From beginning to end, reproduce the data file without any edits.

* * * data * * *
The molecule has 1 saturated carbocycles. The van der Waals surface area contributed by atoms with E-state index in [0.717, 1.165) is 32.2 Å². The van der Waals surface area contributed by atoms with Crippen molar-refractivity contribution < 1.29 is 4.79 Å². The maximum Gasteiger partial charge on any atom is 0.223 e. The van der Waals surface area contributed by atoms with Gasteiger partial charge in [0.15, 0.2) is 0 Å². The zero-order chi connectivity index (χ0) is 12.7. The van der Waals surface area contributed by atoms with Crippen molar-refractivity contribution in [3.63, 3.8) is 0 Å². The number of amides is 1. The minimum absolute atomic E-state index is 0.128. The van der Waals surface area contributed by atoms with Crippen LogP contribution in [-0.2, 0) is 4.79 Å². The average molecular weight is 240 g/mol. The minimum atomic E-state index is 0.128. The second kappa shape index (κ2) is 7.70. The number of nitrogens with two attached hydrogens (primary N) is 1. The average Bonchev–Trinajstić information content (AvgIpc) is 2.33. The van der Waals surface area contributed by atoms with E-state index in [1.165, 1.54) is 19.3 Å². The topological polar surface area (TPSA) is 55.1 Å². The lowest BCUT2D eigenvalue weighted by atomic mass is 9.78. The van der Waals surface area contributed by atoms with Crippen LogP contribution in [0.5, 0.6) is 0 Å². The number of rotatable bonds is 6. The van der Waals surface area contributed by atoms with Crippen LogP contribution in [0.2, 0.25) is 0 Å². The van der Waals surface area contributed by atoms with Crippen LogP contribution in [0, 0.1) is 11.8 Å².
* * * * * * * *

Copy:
The molecule has 1 saturated carbocycles. The van der Waals surface area contributed by atoms with E-state index in [0.717, 1.165) is 32.2 Å². The van der Waals surface area contributed by atoms with Crippen molar-refractivity contribution < 1.29 is 4.79 Å². The maximum Gasteiger partial charge on any atom is 0.223 e. The van der Waals surface area contributed by atoms with Gasteiger partial charge in [0.15, 0.2) is 0 Å². The zero-order chi connectivity index (χ0) is 12.7. The van der Waals surface area contributed by atoms with Crippen molar-refractivity contribution in [3.63, 3.8) is 0 Å². The number of amides is 1. The minimum absolute atomic E-state index is 0.128. The van der Waals surface area contributed by atoms with Crippen LogP contribution in [-0.2, 0) is 4.79 Å². The average molecular weight is 240 g/mol. The minimum atomic E-state index is 0.128. The second kappa shape index (κ2) is 7.70. The number of nitrogens with two attached hydrogens (primary N) is 1. The average Bonchev–Trinajstić information content (AvgIpc) is 2.33. The van der Waals surface area contributed by atoms with E-state index in [1.165, 1.54) is 19.3 Å². The topological polar surface area (TPSA) is 55.1 Å². The lowest BCUT2D eigenvalue weighted by atomic mass is 9.78. The van der Waals surface area contributed by atoms with Crippen LogP contribution in [0.5, 0.6) is 0 Å². The number of rotatable bonds is 6. The van der Waals surface area contributed by atoms with Crippen LogP contribution in [0.2, 0.25) is 0 Å². The van der Waals surface area contributed by atoms with Crippen LogP contribution in [0, 0.1) is 11.8 Å².